Today Shiota lives in Berlin with her husband, a Korean chef whom she met while working as a kitchen hand and studying. Together they have a nine-year-old daughter and live in a sepia-coloured apartment block once used by the Stasi. Two black cats, brothers King and Kong, like to tussle with her balls of yarn.
It is funny, I’d come to meet Shiota expecting to talk about webs. I know my webs – funnel webs, orb webs, tangled webs, woolly webs, sheet webs. I even babbled to her about the day it rained spiders and great big clouds of silk in Wagga Wagga – “Wagga Wagga?” she asked – and how entire paddocks had been woven together. She had looked at me for a moment. A space between us. No thread. Then finally she said, “It is not spider what I do. It is like, painting.” Her hands moved again, gesturing, and I look at her work in front of us, the burst of red thread, the walls stitched with staples, the two chairs at the back, positioned slightly towards one another, an imprint of an “in conversation” long abandoned. All that was said and unsaid.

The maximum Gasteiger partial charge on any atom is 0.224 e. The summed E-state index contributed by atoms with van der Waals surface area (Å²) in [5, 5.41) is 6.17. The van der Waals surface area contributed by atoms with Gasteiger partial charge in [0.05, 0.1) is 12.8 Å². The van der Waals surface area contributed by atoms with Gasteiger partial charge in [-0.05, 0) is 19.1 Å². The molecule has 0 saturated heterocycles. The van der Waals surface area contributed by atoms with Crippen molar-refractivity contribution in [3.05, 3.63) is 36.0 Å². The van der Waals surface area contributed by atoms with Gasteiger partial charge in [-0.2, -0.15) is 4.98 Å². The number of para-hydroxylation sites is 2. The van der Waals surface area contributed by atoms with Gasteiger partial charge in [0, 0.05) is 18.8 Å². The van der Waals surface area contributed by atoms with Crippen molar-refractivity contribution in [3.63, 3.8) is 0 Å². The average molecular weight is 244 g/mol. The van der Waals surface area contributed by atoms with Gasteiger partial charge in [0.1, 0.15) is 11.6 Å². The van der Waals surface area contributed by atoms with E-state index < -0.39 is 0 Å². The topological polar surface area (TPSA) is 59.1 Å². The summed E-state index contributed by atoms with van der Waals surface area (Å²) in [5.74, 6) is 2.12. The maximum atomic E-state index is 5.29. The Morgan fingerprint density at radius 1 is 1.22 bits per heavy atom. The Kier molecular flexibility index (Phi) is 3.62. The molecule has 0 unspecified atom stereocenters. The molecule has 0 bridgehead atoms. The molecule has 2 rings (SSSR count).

This article was first published in the print edition of The Saturday Paper on October 15, 2016 as "Narrative thread".